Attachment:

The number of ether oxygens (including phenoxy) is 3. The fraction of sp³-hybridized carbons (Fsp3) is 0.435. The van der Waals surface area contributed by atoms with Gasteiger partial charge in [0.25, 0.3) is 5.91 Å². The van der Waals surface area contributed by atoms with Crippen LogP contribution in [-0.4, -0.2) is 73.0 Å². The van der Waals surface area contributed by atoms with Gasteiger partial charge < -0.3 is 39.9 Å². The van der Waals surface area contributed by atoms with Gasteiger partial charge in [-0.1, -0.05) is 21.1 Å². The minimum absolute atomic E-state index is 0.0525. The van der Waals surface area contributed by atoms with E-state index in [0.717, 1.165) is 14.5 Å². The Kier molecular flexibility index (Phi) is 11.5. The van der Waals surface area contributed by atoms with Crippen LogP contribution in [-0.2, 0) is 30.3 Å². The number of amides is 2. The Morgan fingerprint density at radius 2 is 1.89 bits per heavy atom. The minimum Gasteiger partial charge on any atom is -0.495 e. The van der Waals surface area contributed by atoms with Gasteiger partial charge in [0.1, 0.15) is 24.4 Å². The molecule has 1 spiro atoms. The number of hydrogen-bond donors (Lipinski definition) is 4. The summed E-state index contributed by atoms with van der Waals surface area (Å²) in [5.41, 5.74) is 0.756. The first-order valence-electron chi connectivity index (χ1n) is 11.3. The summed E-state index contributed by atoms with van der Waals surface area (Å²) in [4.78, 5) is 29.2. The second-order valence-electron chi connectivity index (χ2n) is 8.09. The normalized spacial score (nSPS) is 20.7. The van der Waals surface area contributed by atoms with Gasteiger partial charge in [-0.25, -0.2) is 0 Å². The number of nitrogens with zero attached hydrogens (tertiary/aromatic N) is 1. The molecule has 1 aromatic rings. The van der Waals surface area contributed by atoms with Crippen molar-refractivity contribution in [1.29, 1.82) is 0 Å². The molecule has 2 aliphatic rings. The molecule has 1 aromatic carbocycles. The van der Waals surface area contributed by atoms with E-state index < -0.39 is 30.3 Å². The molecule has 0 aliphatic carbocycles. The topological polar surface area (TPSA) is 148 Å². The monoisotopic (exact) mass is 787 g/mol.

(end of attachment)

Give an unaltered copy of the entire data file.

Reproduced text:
The number of ether oxygens (including phenoxy) is 3. The fraction of sp³-hybridized carbons (Fsp3) is 0.435. The van der Waals surface area contributed by atoms with Gasteiger partial charge in [0.25, 0.3) is 5.91 Å². The van der Waals surface area contributed by atoms with Crippen LogP contribution in [-0.4, -0.2) is 73.0 Å². The van der Waals surface area contributed by atoms with Gasteiger partial charge < -0.3 is 39.9 Å². The van der Waals surface area contributed by atoms with Gasteiger partial charge in [-0.1, -0.05) is 21.1 Å². The minimum absolute atomic E-state index is 0.0525. The van der Waals surface area contributed by atoms with E-state index in [0.717, 1.165) is 14.5 Å². The Kier molecular flexibility index (Phi) is 11.5. The van der Waals surface area contributed by atoms with Crippen LogP contribution in [-0.2, 0) is 30.3 Å². The number of amides is 2. The Morgan fingerprint density at radius 2 is 1.89 bits per heavy atom. The minimum Gasteiger partial charge on any atom is -0.495 e. The van der Waals surface area contributed by atoms with Gasteiger partial charge in [0.1, 0.15) is 24.4 Å². The molecule has 1 spiro atoms. The number of hydrogen-bond donors (Lipinski definition) is 4. The summed E-state index contributed by atoms with van der Waals surface area (Å²) in [5.41, 5.74) is 0.756. The first-order valence-electron chi connectivity index (χ1n) is 11.3. The summed E-state index contributed by atoms with van der Waals surface area (Å²) in [4.78, 5) is 29.2. The second-order valence-electron chi connectivity index (χ2n) is 8.09. The normalized spacial score (nSPS) is 20.7. The van der Waals surface area contributed by atoms with Gasteiger partial charge in [-0.25, -0.2) is 0 Å². The number of nitrogens with zero attached hydrogens (tertiary/aromatic N) is 1. The molecule has 1 aromatic rings. The van der Waals surface area contributed by atoms with Crippen molar-refractivity contribution in [1.29, 1.82) is 0 Å². The molecule has 2 aliphatic rings. The molecule has 1 aromatic carbocycles. The van der Waals surface area contributed by atoms with E-state index < -0.39 is 30.3 Å². The molecule has 0 aliphatic carbocycles. The topological polar surface area (TPSA) is 148 Å². The monoisotopic (exact) mass is 787 g/mol.